SIRT1 Phosphorylation and Cell Proliferation

Sasaki, Tsutomu, Department of Neuroscience, University of Virginia
Mayo, Marty, Department of Neuroscience, University of Virginia
Mandell, James, Department of Pathology, University of Virginia

SIRT1, the mammalian ortholog of Sir2, is an NAD + -dependent deacetylase, and its gene expression can affect the lifespan of multiple organisms, as can compounds that pharmacologically activate it. It possesses a large and growing list of substrates, such as p53, NFκB, and FoxO, and influences cell survival, stress resistance, cell differentiation, glucose and fat metabolism. Importantly, SIRT1 may regulate longevity and has proved to be a significant factor in aging research. However several key questions have not been addressed, namely: 1) are SIRT1 levels regulated in the context of aging and senescence, and 2) is SIRT1 regulated post-translationally. In order to address the first question, I investigated the changes in the level of SIRT1 with aging and senescence, and showed that levels of the SIRT1 protein decline as cells lose mitotic activity with age and that the decline is due to a post-transcriptional mechanism. These results are described in chapter 2.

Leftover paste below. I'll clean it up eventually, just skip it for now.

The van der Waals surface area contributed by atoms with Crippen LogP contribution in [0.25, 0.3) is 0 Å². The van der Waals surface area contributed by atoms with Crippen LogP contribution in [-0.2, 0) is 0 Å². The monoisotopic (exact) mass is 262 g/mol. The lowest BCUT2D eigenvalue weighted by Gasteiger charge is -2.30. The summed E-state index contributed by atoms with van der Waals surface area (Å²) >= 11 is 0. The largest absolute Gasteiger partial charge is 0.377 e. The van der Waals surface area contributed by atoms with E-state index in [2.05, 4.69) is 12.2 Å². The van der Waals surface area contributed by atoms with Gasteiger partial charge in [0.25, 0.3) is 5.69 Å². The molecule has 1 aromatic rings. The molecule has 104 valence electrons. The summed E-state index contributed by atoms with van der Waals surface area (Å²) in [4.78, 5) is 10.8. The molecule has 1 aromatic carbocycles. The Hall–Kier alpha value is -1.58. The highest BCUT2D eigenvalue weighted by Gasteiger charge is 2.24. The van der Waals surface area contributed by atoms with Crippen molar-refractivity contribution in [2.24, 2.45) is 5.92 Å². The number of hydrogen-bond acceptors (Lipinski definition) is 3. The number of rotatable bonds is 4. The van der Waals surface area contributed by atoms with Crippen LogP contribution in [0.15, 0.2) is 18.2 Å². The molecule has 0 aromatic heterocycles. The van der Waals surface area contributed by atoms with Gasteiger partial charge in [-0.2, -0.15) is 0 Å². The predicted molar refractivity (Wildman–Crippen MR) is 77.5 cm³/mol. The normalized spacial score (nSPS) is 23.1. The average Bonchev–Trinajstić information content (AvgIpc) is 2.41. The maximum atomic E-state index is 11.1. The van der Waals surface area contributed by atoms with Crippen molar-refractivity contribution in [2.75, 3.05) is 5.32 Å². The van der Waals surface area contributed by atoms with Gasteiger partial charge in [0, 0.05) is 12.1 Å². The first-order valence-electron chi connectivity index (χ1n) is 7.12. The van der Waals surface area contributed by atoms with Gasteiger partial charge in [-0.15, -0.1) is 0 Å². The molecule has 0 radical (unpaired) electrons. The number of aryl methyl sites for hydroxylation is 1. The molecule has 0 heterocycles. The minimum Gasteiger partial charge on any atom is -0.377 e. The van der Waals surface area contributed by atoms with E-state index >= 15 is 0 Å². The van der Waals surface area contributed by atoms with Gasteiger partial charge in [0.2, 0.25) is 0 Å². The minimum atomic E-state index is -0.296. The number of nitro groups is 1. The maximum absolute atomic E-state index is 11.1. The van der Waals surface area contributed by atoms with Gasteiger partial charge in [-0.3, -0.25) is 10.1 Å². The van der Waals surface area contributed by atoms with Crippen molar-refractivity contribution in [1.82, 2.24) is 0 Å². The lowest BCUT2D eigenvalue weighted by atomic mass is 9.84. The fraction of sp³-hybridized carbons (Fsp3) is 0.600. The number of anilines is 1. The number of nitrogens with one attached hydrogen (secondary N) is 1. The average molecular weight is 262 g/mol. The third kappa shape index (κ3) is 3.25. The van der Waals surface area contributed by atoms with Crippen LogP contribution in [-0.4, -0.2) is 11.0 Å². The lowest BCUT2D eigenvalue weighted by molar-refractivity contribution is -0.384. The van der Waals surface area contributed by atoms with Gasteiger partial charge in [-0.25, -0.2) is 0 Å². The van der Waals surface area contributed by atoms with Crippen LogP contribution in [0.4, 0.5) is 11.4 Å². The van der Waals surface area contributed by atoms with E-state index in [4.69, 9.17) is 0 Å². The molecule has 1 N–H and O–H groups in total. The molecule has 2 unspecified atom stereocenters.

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PHD (Doctor of Philosophy)
SIRT1 Phosphorylation, gene expression, cell proliferation
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